What you'll find in this story: affordable Tokyo restaurants, Tokyo cafés, descriptions of Tokyo cuisine, Tokyo neighborhoods
The cake had a strange but familiar taste to it. Ah, yes: plastic. Somewhere in an upscale subterranean food hall, I'd mistaken an all-too-realistic display for a sample and eagerly popped it into my mouth. Hastily unpopping the ersatz green-tea treat, I returned the plastic lump to the counter and smiled like a fool at the nice lady behind it. She smiled back forgivingly. She understood. This, after all, was Tokyo, where dining is always an adventure. You might not know what you're putting in your mouth, but you can't be blamed for trying it.
Eating habits tell you a lot about a place. In Japan, the clear message is: Plastics aside, no culinary obsession shall go unindulged. Most restaurants serve essentially one kind of food. Looking for a place that specializes in a particular regional variety of ramen? Name your noodle. Want a restaurant where everything on the menu is octopus? In Tokyo, you are not alone.
From the vending machines on every corner to the reverent care shown in traditional formal meals to the perfect $200 melon, it's obvious that this is a country that takes eating very, very seriously. No wonder I never learned the Japanese word for museum.
London has Harrods and Milan has Peck, but in Tokyo there are literally dozens of bright and bustling depachikas, high-end food halls packed into the basements of the city's many department stores. I've been to Tokyo a few times, and I invariably begin and end my visit at the depachikas--first to fall back into the rhythm of just wandering wide-eyed and agog (a good approach to this most overwhelming of mega-cities), and then, at the end of my trip, in a frenzy to buy all the stuff I can't get at home. The culinary bazaars sell an astounding array of things to eat, drink, and gawk at, both of local provenance and airlifted from around the world. (Harrods and Peck, in fact, are each represented by stalls within Tokyo depachikas.)
At the Matsuya depachika in ritzy Ginza, I graduated from plastic lumps to real raw tuna, crisp seaweed crackers flavored with eel or sour plum, and rosé champagne in miniature plastic cups. I had a tasting tour through the endlessly adaptable world of dango, deliciously gooey rice balls skewered and then dressed up in sweet edamame paste, dusted with soybean powder, or smothered in soy sauce and mint and other unlikely things. I ate kanten, a seaweed Jell-O with a split personality. In one role, cut into cubes drizzled with black-sugar syrup and adzuki bean paste, it played dessert. In another, it was a salty snack, sliced thinly to resemble noodles and served with soy sauce, vinegar, ginger, and tangy karashi mustard. These were just the free samples being handed out, and it wasn't even lunchtime yet.
The depachikas are as dizzying and fun to explore as the city itself. I passed museum cases of traditional Japanese confections next to precise replicas of Parisian patisseries, Viennese bakeries, and Italian gelaterias. There were fishmongers; dumpling makers; acres of orderly bento-box lunches, with sushi and tempura; and stalls serving indoor versions of street food like tako-yaki, the addictive, eggy little balls with pieces of octopus inside. Contentedly lost in this well-curated playground of global food obsessions, I thought, not for the first time, that Tokyo is the most exciting place to eat on the planet.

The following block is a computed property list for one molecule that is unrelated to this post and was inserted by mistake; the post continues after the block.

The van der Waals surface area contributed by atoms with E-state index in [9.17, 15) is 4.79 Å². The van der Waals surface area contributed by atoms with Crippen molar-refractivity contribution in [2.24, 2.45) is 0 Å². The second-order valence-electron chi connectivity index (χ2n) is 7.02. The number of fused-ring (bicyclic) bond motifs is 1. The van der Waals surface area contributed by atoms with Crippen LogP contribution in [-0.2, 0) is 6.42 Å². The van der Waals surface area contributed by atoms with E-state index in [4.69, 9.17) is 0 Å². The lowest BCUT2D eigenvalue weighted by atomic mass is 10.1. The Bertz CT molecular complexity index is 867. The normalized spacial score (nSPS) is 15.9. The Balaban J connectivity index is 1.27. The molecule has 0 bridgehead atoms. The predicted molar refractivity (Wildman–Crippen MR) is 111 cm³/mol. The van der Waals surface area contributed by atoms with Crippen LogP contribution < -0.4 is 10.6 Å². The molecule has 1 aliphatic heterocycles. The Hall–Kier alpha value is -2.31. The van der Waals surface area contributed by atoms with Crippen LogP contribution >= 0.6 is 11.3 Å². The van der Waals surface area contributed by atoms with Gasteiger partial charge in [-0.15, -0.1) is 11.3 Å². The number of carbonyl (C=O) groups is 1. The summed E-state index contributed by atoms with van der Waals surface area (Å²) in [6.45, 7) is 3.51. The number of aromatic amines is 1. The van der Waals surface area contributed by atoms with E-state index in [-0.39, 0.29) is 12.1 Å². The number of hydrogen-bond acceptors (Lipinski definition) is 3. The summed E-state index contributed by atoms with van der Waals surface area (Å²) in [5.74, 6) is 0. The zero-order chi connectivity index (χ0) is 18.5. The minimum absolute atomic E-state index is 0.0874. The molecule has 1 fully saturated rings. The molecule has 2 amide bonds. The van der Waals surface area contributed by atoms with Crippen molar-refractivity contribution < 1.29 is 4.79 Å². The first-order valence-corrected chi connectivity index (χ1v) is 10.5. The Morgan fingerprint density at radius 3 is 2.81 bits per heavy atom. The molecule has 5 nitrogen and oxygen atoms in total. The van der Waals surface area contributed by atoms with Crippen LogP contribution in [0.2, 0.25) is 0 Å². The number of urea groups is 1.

I have always liked fried pork cutlets, but it was only after coming to Tokyo that I realized you could make a full-time fetish of them. Restaurants devoted to tonkatsu--a crispy piece of pork encrusted in bread crumbs--tend to offer two cuts, the leaner hire and the fattier rossu. To say that the rossu is juicier than your average pork cutlet is like saying an orange is juicier than your average baseball.
You could probably spend your entire life trying to determine the best tonkatsu restaurant in Tokyo without ever exhausting your options--though it would be a shorter-than-usual life. The black pork at Hirata Bokujyou comes from the restaurant's own pig farm and is worth however many years it shaves off.
Charcoal-broiled eel is another one-note specialty with its own legions of followers and dedicated restaurants. There are cheap, satisfying unagi places all over town (many are identified easily by plastic eel displays in the window). For a more refined treatment, I poked around the maze of streets near Tokyo Tower until I found Nodaiwa, a 200-year-old restaurant in an old wooden house. The eel is caught wild and has a truly delicate, sweet, and smoky flavor. Everyone in the dining room was eating the exact same boxed lunch. The communal feeling reminded me of being in a jazz club, with a group of people quietly and reverentially enjoying the same music.
For every subcategory of cuisine, a subculture of obsession accompanies the food. Consider something as seemingly simple as a bowl of ramen. Countless noodle shops around the city serve more than 40 regional varieties of ramen. And for the armchair ramen aficionado, there are competing ramen-rating guidebooks, ramen awards, ramen TV shows, and a heated ramen debate that seems to boil like a broth just under the surface of polite society. (Worldramen.net is a good place to follow the debate in English.)
I never understood all the fuss until I went to Kyushu Jangara Ramen. After one slurp of the rich tonkotsu (pork bone-based) soup, I realized I had largely squandered my noodle-eating life. A little quality time at the Shin-Yokohama Ramen Museum helped me atone for years of ramen ignorance. The ground floor is home to a gift shop, displays on the history of ramen, and, this being Japan, photo booths where you can get stickers printed up with an image of your face poised to eat a bowl of your favorite style of ramen. I now have stickers of myself with the Kyushu style, which has a rich broth and braised pork belly, and also often includes chopped scallions. Whenever the weather is below 100 degrees, some small part of my brain is always thinking about this soup.